The Vegetable Trend


Photo:  La Tartine Gourmande on flickr

Vegetables are hot — declared the new meat by New York Magazine and the next big trend by Food and Wine.

Indeed, it’s a good time to be vegetables.  Now if only we can get people to eat more of them!  As I recently wrote about, only 6% of Americans are eating enough veggies.  Most people fall dramatically short of  recommendations — five or  more servings a day.

Even so, we’re going to have lots more options to choose from, writes Elizabeth Sloan in an article “A New Vegetable Medley” featured in November’s Food Technology.

The American Culinary Federation chefs surveyed by the National Restaurant Association in October 2010 named locally grown produce, hyper-local (restaurant gardens), organic produce, micro-greens, pickled vegetables, hybrid vegetables (e.g. broccoflower), vegetable ceviche, warm appetizer salads and children’s vegetable side items and entree salads among the hot trends for 2011.

592302749_907a656010_oWith the strong movement to American regional cuisine, ACF chefs expect sweet potatoes, root vegetables and dark/bitter greens (e.g., kale, beet tops, broccoli rabe) to move onto mainstream menus. Jerusalem artichokes/sunchokes, edamame, hot peppers, Asian mushrooms, radish/daikon, cabbage, eggplant and specialty potatoes (e.g., purple, fingerling, Baby Dutch Yellow) are other vegetables that the chefs predict will be hot in 2011.

In cutting-edge fine-dining restaurants, asparagus, eggplant, peas, okra, corn on the cob, artichoke hearts and grilled vegetables are among the top vegetable sides on menus, according to the Foodservice Research Institute’s MenuMine database. Eggplant, plantain, Brussels sprouts, and Swiss Chard are among the gainers on the a la carte side dish list.

Photo:  La Tartine Gourmande on flickr

Butter and cheese sauces, marinara, barbecue, garlic and soy sauces are topping off vegetables served in fine-dining restaurants.  Mexican, Cajun, Italian and Asian are among the trendy vegetable seasoning blends. Dill, ginger, cinnamon, chives, rosemary and basil are among the spices frequently used to season veggies, according to MenuMine.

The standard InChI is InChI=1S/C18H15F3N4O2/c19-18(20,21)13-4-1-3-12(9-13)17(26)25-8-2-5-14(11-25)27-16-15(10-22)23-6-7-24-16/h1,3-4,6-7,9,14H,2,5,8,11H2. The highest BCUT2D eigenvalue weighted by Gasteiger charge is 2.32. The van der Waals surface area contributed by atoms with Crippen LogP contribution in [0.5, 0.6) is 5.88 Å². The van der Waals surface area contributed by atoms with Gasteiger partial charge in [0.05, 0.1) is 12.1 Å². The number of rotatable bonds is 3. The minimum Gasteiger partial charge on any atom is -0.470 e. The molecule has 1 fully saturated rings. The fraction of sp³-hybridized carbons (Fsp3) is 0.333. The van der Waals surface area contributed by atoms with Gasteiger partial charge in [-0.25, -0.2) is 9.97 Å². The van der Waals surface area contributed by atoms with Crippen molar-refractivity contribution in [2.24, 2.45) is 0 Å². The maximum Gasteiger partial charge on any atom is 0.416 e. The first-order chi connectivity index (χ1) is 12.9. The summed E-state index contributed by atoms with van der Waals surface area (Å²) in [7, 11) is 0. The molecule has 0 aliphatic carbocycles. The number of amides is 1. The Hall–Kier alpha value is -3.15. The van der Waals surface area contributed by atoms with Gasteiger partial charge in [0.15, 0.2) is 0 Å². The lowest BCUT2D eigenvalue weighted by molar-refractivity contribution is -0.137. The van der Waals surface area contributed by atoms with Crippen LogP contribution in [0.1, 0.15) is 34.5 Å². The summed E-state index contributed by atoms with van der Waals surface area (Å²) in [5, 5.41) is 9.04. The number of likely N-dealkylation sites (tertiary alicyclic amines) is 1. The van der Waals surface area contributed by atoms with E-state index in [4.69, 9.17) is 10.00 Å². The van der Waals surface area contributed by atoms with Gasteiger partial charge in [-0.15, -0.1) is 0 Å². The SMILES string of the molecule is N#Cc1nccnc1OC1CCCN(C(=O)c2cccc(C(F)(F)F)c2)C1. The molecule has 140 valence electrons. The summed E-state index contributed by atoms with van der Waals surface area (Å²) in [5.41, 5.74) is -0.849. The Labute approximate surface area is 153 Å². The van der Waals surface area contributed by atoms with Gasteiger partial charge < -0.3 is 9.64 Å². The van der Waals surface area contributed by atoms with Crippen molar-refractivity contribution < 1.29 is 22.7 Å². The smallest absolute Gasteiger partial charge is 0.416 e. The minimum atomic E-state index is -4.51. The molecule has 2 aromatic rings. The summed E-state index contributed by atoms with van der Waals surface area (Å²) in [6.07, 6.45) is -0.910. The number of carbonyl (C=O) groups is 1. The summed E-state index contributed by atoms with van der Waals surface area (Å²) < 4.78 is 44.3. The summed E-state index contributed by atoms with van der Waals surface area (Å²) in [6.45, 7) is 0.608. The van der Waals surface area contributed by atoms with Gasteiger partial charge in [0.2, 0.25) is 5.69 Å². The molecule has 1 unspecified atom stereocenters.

Sloan says watch for more wine, curry, mustard and tomato sauces for vegetables, more ethnic blends, more crunch from nuts or fried onions, and restaurant-branded vegetable-based products. Other product concepts with potential include vegetables mixed with beans, pulses or pasta and vegetable dishes spiced up with a twist of Szechuan or jalapeno pepper or a signature item such as Chinese cabbage.

Other menu trends:  sesame- or panko-breaded appetizer vegetable tidbits, vegetable ceviches, pizzas, terrines and souffles.  Salad sandwiches are among the menu trends identified in Technomic’s 2010 Sandwich Report.


Photo:  Vegetable ceviche in tomato cups by janello on flickr

Expect to see some new vegetable buzzwords, says Sloan.  With the concern over safety and country of origin, she says hothouse products and hydroponics will get a boost.  Supermarkets will begin to sell their produce outdoors in set-ups designed to resemble farmers markets. Additionally, with 57% of consumers aware of the term “phytochemicals,” according to Mintel’s 2009 Functional Foods report, look for more “natural goodness” and “naturally rich in” descriptors on vegetables and vegetable-based products.  We’ll also see more blending of vegetables to achieve very high fiber or antioxidants levels.